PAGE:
Staying cool and hydrated can be a challenge for anyone when the temperature is dangerously high. Extreme heat and humidity is not only uncomfortable, it can lead to serious health problems in vulnerable infants and young children. Here are some tips to help you and your breastfed baby stay safe and comfortable during the hot summer months.
- Drink plenty of fluids. Don’t wait until you feel thirsty to drink! Keep plenty of water close by for frequent sipping. A thermal cup or carafe helps keep water cool.
- You will know you’re drinking enough if your urine is pale. Dark yellow urine can be a sign that you need more fluids.
- Be aware that baby may prefer to nurse more frequently and for shorter periods of time than normal in order to quench thirst.
- Toddlers may request to nurse more frequently, too. Offering more water at meals and between nursing will help meet his need for additional fluids, and possibly reduce increased requests to nurse due to thirst.
- Healthy, exclusively breastfed babies do not need extra water even in very hot weather. Your milk has the perfect balance of water and nutrition.
- If your baby is less willing to breastfeed, it may be because he feels hot and uncomfortable. The sweaty, sticky feeling from body contact can add to the discomfort. Try dressing baby in light a cotton shirt, or keeping a muslin or thin cotton receiving blanket between the two of you to create a barrier against sweat. Consider taking a break from the heat and nursing while lying down in a cool room or in a tub of slightly warm water. Sponging baby off with a slightly warm damp washcloth may help, too.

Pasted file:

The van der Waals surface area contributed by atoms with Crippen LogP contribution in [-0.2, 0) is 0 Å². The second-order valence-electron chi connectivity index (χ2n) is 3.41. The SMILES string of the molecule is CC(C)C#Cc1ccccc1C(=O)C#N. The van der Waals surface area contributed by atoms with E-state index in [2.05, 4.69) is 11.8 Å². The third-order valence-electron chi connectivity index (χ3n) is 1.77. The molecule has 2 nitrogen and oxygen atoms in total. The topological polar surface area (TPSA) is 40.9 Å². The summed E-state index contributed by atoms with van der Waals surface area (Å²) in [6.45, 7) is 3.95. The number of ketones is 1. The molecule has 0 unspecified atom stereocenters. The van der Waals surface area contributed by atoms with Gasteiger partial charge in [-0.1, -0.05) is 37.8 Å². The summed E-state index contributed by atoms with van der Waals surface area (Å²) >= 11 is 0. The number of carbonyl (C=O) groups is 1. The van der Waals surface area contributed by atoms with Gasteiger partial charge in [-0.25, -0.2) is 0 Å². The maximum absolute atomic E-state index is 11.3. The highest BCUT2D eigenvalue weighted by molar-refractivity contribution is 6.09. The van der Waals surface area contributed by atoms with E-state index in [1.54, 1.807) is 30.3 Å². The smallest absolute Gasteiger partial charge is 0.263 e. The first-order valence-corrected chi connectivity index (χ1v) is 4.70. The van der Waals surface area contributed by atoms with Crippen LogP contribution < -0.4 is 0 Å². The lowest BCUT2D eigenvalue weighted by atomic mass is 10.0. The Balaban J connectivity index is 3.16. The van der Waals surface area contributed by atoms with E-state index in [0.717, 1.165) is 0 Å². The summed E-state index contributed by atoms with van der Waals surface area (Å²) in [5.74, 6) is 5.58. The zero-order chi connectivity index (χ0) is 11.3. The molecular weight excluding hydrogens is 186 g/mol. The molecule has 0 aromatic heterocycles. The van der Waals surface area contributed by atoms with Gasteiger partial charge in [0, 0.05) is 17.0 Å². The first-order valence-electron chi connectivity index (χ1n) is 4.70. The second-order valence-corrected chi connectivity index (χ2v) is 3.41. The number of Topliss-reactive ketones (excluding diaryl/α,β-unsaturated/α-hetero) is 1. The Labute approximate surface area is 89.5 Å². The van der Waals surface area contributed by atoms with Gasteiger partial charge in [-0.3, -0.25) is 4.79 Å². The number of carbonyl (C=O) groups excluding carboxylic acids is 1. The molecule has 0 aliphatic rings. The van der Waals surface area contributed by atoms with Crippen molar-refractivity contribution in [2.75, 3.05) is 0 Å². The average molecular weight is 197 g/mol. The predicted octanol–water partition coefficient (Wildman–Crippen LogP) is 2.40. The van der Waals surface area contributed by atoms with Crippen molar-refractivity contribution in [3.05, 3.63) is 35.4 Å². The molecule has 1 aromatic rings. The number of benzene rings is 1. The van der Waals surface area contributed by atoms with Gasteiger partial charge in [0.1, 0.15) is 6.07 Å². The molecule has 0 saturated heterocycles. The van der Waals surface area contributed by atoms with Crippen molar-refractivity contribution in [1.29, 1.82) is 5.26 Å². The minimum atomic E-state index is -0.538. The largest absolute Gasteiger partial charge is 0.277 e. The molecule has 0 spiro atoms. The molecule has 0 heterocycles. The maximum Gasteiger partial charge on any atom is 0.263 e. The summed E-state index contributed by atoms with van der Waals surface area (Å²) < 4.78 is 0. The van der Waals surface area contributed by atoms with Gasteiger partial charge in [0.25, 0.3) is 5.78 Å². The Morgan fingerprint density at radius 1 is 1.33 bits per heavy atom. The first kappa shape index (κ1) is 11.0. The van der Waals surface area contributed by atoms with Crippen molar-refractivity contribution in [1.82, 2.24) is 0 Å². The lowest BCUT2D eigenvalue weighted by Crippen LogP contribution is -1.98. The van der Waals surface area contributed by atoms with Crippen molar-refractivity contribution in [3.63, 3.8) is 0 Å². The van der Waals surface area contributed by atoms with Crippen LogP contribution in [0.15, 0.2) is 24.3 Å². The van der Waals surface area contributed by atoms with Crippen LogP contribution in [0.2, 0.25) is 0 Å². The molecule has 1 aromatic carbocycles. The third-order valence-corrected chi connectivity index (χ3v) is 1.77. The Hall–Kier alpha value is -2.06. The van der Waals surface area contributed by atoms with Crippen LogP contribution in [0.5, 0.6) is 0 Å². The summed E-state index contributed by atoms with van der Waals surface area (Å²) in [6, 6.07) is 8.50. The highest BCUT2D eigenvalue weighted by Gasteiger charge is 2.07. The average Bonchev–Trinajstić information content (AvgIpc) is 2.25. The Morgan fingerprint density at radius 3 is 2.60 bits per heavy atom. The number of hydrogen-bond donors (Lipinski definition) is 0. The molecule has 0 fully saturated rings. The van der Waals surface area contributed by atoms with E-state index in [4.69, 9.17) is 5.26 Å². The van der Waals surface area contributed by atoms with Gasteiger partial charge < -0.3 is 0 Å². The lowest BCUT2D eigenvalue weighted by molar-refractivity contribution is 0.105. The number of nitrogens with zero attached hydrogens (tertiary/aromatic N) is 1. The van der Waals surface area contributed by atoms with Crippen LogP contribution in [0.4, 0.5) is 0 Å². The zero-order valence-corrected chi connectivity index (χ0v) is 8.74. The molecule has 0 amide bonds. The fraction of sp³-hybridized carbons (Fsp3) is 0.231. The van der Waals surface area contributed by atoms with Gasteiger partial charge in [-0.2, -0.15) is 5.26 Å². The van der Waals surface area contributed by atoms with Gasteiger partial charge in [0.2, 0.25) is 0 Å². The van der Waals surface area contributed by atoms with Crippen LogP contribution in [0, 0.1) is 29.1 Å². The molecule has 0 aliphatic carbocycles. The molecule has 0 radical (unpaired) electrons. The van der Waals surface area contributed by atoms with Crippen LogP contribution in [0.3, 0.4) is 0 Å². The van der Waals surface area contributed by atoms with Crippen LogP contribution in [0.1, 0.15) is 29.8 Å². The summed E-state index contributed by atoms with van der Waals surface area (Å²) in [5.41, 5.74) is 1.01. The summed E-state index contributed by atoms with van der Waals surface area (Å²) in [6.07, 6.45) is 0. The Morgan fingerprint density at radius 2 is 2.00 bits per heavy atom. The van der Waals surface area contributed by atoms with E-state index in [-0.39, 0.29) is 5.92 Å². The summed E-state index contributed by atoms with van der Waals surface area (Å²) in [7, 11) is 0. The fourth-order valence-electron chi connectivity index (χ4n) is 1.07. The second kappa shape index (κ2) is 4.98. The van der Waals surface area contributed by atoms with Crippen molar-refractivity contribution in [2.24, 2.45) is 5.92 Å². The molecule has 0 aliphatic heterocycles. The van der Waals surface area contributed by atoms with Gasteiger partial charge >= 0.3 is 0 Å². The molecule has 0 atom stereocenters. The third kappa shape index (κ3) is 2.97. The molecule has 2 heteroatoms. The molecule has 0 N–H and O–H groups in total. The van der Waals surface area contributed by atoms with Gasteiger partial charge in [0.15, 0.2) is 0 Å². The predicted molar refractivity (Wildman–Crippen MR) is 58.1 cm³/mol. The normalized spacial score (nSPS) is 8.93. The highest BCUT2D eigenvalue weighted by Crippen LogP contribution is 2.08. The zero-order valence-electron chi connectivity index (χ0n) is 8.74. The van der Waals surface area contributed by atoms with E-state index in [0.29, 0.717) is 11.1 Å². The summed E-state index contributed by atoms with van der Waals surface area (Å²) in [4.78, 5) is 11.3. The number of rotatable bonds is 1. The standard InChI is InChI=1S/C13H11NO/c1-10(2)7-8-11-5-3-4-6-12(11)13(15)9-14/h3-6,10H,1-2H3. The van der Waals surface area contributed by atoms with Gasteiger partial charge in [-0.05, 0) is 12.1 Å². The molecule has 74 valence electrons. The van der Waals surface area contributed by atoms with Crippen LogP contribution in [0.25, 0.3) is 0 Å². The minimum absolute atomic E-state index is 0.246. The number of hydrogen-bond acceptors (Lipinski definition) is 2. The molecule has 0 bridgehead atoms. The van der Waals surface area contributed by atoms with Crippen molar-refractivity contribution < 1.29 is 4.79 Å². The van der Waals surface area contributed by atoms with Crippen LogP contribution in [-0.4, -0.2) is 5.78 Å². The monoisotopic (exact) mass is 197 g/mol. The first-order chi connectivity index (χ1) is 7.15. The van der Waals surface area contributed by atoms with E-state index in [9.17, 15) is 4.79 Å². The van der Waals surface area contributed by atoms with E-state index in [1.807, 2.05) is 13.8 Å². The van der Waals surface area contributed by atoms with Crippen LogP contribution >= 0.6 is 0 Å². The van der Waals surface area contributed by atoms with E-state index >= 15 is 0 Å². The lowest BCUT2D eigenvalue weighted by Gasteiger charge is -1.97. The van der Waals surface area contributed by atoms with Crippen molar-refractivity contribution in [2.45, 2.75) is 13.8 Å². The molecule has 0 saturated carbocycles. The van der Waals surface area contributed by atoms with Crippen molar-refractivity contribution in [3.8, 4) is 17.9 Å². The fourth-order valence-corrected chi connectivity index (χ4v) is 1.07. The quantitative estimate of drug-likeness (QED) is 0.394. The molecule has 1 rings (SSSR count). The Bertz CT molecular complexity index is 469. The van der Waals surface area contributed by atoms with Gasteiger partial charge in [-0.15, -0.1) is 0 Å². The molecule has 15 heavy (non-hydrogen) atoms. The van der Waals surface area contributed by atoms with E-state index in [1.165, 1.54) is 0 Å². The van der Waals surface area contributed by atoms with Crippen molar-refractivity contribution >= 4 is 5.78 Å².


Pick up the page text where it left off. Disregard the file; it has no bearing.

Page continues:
- Babies who are old enough to feed themselves might enjoy a refreshing “momsicle” (frozen breastmilk popsicle) as a treat.
- To help keep toddlers hydrated, consider offering small, frequent snacks that include food with high water content such as watermelon, cantaloupe, cucumber, tomato, sorbet, fruit smoothies, and fruit juice popsicles.
- If you’ll be wearing your baby, dress both of you lightly and adjust your carry to allow better air circulation.
A gentle reminder: Never leave your baby alone in a car even for only for “just a few minutes.” The temperature inside a vehicle rises quickly, even on a slightly warm day. When the temperature is very high, the danger is exponentially increased. “In hot weather in an open parking lot, the inside temperature of a car can rise by 7 degrees Fahrenheit in five minutes, 13 degrees in 10 minutes, 29 degrees in 30 minutes and 47 degrees in an hour.” Always take your baby in with you and check your car before you get out (many tragedies are caused when a baby is forgotten in the car). Assure anyone who is transporting your baby does the same. For more information, please see: Never leave your child alone in the car and Where’s Baby? Look before you lock.
Please see these resources for more information about keeping your entire family safe and comfortable in extreme heat conditions:
Last updated 6/30/14